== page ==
The transparent reason Trump nominated Amy Coney Barrett
He needs the white evangelical vote. Barrett could secure it for him.
If you are still struggling to understand why evangelical Christians so heartily embrace President Trump — perhaps the closest thing in American life to a walking, breathing personification of the seven deadly sins — the answer came this weekend with his utterly unsurprising nomination of Amy Coney Barrett to the Supreme Court.
The math here is simple: Trump has reason to believe he owes his 2016 election, in part, to overwhelming support from white evangelicals. He hopes they'll help carry him across the finish line again in 2020. For more than a generation, the No. 1 evangelical political goal has been to overturn Roe v. Wade, the 1973 court ruling that the Constitution protects a woman's right to have an abortion. And Barrett seems almost certain to supply that vote.
Trump is working to retain the loyalty of conservative Christians, in other words, by openly and happily giving them what they want to a degree matched by no other president. Trump is often described as transactional. Well, so are his voters. Trump's personal life matters much less to them than how he governs.
"I can say, without question, that Donald Trump has probably been the most pro-life [president] we've ever had," said Rick Santorum, the socially conservative former GOP senator from Pennsylvania.
That is probably true. GOP presidents going back to Ronald Reagan have all paid lip-service to the pro-life cause, and have routinely imposed a "global gag order" that prohibits U.S. funding of international organizations that provide abortion counseling or referrals. Closer to home, though, their commitment could seem more calculated and less certain — they never showed up in-person to the annual "March for Life," as though they didn't want to be seen with pro-life activists. And when it came to appointing Supreme Court justices, Republican presidents provided a long list of disappointments for the cause: Sandra Day O'Connor. David Souter. Anthony Kennedy.
This contributed to what might be called the What's the Matter with Kansas? problem for anti-abortion activists. That Thomas Frank book posited that working class conservatives voted for Republicans against their own economic interests — and that they did so because GOP candidates talked a lot about culture war issues like abortion, but focused their real energies on cutting taxes and weakening the safety net once in office. In this analysis, the GOP's fusion between economic conservatives and social conservatives was built on lies and distractions.
It's not clear the issue ever really threatened the conservative coalition: Evangelicals gave substantial support to GOP candidates George W. Bush, John McCain and Mitt Romney. McCain and Romney lost, of course, but Bush won his first term in 2000 — losing the popular vote, but winning the Electoral College — in part by clinching an outsized portion, even for Republicans, of the evangelical vote. And he won re-election in 2004 with a strategy that focused even more on getting evangelicals to the polls: That was the year Karl Rove helped put anti-gay marriage initiatives on the ballot in many swing states.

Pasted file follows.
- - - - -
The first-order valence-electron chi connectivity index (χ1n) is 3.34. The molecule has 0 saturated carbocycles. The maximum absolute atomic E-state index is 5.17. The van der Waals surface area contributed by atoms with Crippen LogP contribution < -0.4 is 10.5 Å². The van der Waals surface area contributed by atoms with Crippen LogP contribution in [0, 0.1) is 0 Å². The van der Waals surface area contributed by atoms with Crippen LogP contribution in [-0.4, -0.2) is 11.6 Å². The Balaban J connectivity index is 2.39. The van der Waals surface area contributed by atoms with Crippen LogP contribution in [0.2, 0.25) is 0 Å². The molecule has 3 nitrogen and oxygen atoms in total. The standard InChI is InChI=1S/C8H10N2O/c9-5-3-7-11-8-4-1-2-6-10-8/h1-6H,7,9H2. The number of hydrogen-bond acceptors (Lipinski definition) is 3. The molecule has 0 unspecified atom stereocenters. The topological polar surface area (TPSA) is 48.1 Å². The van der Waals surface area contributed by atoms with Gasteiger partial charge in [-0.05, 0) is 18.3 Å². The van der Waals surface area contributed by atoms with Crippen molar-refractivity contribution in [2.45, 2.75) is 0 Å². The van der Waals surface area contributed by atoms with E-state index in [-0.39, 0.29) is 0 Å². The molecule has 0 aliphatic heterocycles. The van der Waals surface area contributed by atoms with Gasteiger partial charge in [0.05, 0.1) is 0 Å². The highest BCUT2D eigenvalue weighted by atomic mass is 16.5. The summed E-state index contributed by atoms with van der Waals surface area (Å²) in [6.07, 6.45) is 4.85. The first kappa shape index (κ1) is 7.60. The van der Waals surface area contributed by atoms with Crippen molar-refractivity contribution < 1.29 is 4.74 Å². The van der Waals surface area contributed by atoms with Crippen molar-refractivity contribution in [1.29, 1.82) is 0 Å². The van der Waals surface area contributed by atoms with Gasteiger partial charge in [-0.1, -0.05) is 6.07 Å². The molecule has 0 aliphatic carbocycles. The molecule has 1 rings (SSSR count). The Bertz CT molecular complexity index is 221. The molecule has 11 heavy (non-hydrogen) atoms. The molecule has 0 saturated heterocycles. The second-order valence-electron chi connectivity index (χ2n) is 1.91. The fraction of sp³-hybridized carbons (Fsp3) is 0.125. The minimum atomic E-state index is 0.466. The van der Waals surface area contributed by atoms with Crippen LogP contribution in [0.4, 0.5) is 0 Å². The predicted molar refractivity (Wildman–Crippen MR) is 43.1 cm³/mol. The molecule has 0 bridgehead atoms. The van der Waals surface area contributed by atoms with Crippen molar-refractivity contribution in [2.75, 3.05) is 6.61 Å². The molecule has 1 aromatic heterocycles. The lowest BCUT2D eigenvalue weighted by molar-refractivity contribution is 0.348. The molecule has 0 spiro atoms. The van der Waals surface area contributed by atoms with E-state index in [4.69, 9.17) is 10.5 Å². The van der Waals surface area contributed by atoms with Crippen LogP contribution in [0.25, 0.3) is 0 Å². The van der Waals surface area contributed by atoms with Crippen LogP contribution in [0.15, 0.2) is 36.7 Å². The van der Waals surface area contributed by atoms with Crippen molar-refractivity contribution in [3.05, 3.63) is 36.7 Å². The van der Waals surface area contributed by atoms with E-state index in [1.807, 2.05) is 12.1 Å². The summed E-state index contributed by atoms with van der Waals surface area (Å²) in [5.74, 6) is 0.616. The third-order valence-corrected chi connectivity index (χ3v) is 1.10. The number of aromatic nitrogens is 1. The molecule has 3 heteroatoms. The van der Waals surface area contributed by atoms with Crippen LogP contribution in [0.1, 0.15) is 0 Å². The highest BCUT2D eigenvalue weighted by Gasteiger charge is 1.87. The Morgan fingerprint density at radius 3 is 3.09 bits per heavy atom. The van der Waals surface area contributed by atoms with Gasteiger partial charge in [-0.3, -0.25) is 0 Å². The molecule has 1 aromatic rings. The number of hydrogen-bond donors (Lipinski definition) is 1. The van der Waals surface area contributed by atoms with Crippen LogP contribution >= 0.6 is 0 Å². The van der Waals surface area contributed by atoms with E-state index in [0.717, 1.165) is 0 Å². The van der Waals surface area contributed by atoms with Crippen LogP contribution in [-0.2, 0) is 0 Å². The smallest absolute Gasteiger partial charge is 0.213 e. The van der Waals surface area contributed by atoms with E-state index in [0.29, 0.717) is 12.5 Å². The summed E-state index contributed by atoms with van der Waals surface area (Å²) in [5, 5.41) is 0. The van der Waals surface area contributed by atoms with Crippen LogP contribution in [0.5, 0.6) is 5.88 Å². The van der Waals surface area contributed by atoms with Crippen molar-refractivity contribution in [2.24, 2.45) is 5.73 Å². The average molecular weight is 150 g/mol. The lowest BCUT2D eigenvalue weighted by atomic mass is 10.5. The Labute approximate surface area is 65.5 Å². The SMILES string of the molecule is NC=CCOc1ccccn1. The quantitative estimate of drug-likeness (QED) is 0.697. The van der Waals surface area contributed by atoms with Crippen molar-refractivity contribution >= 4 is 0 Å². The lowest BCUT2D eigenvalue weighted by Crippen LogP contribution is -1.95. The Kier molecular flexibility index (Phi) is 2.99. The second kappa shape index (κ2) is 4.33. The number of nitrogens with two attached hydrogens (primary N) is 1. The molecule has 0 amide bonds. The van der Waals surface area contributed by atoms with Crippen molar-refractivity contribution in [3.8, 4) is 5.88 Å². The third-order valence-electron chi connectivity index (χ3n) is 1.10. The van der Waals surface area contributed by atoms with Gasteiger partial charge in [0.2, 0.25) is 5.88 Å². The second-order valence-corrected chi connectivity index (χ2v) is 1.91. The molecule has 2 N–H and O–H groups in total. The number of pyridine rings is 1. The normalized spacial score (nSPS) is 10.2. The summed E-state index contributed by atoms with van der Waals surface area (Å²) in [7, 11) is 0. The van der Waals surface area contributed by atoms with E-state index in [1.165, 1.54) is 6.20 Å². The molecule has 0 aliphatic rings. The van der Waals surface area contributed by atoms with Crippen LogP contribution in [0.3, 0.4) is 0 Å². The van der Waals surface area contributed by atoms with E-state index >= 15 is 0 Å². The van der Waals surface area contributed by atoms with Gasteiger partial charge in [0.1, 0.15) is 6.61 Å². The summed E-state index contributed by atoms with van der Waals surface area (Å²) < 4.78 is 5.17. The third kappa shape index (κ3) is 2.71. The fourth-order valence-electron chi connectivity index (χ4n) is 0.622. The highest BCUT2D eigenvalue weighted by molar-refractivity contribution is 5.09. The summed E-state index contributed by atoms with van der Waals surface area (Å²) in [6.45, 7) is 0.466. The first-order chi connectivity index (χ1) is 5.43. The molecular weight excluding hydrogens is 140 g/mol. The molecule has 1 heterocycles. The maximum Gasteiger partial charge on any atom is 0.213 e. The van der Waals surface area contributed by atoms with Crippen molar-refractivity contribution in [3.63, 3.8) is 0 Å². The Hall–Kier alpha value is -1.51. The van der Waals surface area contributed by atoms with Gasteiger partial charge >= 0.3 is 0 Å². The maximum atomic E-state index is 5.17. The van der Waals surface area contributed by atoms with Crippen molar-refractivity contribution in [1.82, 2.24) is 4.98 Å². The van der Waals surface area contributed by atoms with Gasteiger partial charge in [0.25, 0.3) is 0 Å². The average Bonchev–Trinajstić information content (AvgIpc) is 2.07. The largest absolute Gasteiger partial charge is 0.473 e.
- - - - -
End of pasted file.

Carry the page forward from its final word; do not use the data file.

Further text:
Bush had an advantage among evangelicals and other conservative Christians, though: He was one of them. Trump obviously isn't. So to duplicate Bush's winning strategy, Trump said out loud the thing previous GOP presidents had mostly hinted at: He promised to appoint pro-life judges, dispensing with usual euphemisms about "constitutional conservatism" used by his predecessors. It worked. In 2016, Trump got the highest proportion of evangelical votes since Bush's 2004 effort.
He has stuck with the strategy. When Chief Justice John Roberts — a Bush appointee — disappointed conservatives on a key abortion vote earlier this year, Trump promised to double down on the effort. With Barrett's nomination, he is making good on that process.
That might seem foolish, on one level: A recent NPR/Marist poll showed that 56 percent of registered voters describe themselves as "pro-choice" — and just 36 percent describe themselves as "pro-life." But that same poll also revealed that just 8 percent of pro-choice voters said the abortion issue was the most important factor in determining their vote, while 17 percent of pro-life voters said the same. What anti-abortion voters lack in numbers, they make up for in intensity. (That dynamic could flip, though, if Roe v. Wade is overturned.)
Trump, of course, has never been the kind of candidate to pivot to the middle in order to attract votes. He's all about that base. There are signs, though, that the president's appeal is slipping — at least one poll has revealed that "Trump is poised to lose a sizable chunk of his Christian voters" in November. So his campaign is looking to do what it can to shore up its support among those usually reliable voters — which explains the GOP's recent efforts to cast former Vice President Joe Biden and Democrats as anti-religious.
There has been much speculation, fed by Trump himself, that Republicans want Barrett on the court by November in order to cast a deciding vote if (as happened with Bush v. Gore in 2000) the election is thrown to the courts. It is just as likely, though, that Trump is using the nomination as a get-out-the-vote effort. Barrett won't just save Trump's campaign — right now, she is the campaign.
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